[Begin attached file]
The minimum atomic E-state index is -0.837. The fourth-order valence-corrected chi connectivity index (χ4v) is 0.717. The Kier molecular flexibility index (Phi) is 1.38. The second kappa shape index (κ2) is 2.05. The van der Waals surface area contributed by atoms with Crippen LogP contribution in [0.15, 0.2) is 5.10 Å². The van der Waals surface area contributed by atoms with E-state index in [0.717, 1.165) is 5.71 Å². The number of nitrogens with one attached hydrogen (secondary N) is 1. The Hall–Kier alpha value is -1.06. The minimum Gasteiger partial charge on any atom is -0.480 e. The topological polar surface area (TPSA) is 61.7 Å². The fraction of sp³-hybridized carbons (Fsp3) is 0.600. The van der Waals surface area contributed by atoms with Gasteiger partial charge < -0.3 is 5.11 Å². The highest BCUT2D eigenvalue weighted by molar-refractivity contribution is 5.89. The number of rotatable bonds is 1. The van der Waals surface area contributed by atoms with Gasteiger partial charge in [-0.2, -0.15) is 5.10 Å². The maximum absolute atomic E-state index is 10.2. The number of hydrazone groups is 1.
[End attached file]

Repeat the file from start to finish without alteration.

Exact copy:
The minimum atomic E-state index is -0.837. The fourth-order valence-corrected chi connectivity index (χ4v) is 0.717. The Kier molecular flexibility index (Phi) is 1.38. The second kappa shape index (κ2) is 2.05. The van der Waals surface area contributed by atoms with Crippen LogP contribution in [0.15, 0.2) is 5.10 Å². The van der Waals surface area contributed by atoms with E-state index in [0.717, 1.165) is 5.71 Å². The number of nitrogens with one attached hydrogen (secondary N) is 1. The Hall–Kier alpha value is -1.06. The minimum Gasteiger partial charge on any atom is -0.480 e. The topological polar surface area (TPSA) is 61.7 Å². The fraction of sp³-hybridized carbons (Fsp3) is 0.600. The van der Waals surface area contributed by atoms with Gasteiger partial charge < -0.3 is 5.11 Å². The highest BCUT2D eigenvalue weighted by molar-refractivity contribution is 5.89. The number of rotatable bonds is 1. The van der Waals surface area contributed by atoms with Gasteiger partial charge in [-0.2, -0.15) is 5.10 Å². The maximum absolute atomic E-state index is 10.2. The number of hydrazone groups is 1.